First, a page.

Auditors, fund managers and rating agencies failed investors in Steinhoff saga
It was phenomenal, wasn’t it? A "darling" South African retailer with 12,000 stores in 30 countries employing more than 130,000 people, with a market value of more than R200bn and ranking among the 10 biggest companies in the JSE Top 100.
A retailer popular with investors, becoming the fifth most popular share for fund managers to invest in.
A Steinhoff share was considered, as one fund manager put it, a quality stock.
Then the Steinhoff facade was exposed and the company incurred the market’s wrath. Steinhoff was repeatedly battered, and in just two days, it had lost 80% of its market value. The bleeding continued and it eventually lost R194bn of its market value. Naturally, everyone wanted to know, how did it all go so horribly wrong?
It all went wrong when the Steinhoff executives including the CEO, were overpowered by the greed gene. Make no mistake, we are all born with the gene. Some have the capacity to suppress it, others simply allow the gene to take control. As you might remember, CEO Markus Jooste believed a man of his stature could not have two, five or even 10 racehorses – oh no, he must have 300!
Remember how the cheeky Jooste went to Absa and said he wanted money, which the bank foolishly gave him? They gave him (through his company, Mayfair Speculators) an overdraft facility of R335m and bank guarantees of R14m. In return, Jooste handed over his Steinhoff shares as surety. As he did so, he knew those shares were not worth much, certainly not anywhere close to the price they were trading for at the time (December 2016), which was about R70 per share.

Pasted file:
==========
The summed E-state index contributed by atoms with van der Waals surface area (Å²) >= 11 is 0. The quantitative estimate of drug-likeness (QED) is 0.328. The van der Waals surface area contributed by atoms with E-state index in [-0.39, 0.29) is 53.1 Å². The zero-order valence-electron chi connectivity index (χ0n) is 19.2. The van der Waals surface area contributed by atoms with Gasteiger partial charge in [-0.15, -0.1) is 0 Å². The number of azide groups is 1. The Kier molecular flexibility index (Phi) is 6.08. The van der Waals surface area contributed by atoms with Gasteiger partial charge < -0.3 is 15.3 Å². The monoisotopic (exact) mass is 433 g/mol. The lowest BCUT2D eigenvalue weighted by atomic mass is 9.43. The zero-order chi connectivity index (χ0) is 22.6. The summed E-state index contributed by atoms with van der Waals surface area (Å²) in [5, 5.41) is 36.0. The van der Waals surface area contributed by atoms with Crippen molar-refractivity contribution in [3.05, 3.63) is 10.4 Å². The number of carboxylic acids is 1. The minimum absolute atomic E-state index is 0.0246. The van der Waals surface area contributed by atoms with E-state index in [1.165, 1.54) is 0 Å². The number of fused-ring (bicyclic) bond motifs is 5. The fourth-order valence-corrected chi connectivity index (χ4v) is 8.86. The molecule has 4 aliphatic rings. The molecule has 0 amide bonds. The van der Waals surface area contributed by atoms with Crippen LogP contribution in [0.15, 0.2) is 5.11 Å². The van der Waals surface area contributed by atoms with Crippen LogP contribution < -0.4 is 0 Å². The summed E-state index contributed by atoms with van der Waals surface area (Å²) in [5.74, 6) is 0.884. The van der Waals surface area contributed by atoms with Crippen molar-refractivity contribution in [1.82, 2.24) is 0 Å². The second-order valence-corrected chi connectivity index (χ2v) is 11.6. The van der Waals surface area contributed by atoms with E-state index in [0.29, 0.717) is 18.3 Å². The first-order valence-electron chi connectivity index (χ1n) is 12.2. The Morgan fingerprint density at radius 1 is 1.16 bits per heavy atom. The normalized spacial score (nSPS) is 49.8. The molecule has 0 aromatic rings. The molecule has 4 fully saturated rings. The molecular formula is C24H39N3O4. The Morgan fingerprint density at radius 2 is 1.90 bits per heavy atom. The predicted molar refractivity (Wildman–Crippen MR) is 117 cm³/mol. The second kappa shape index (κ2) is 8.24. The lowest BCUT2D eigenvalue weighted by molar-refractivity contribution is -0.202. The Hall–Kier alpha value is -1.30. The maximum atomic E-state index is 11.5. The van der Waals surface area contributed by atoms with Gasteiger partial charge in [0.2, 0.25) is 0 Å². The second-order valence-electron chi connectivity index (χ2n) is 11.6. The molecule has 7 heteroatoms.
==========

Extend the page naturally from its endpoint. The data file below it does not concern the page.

Jooste knew this because he was well aware of the accounting shenanigans taking place at Steinhoff. He pulled the Absa stunt on Investec, ending up owing the bank R250m, and on Sanlam Capital Markets, ending up owing them R800m.
But let’s talk about the gatekeepers, the auditors, the fund managers and the credit rating agencies. They all had a role in the Steinhoff debacle. Let me start, though, by saying that none of what Steinhoff did was new, or unique. It has all been done before. Remember Worldcom and Enron? We have our own South African examples — African Bank, which collapsed in August 2014 where Deloitte were the auditors.
What Steinhoff, Worldcom and Enron did was creative accounting stuff: the improper booking of revenues, improper capitalisation of losses and expenses, and the creation of off-balance sheet structures to conceal losses, out of control debt and risk.
Creative accounting is designed to misinform. It involves manipulating accounting figures to transform financial statements from what they should be to what preparers would want to see reported. It is essentially a process of making financial statements look either somewhat or entirely different from what was intended by the accounting rules and standards.
Creative accounting has an inseparable cousin called creative compliance, which makes it possible for creative accounting to go undetected, at least for a while. Creative compliance is about accounting standards avoidance. It involves working around the accounting rules without necessarily breaking them. And this is where the auditors come in handy, as they make a company’s statements look compliant even when the spirit, if not the law, of open disclosure of accounting performance has been violated.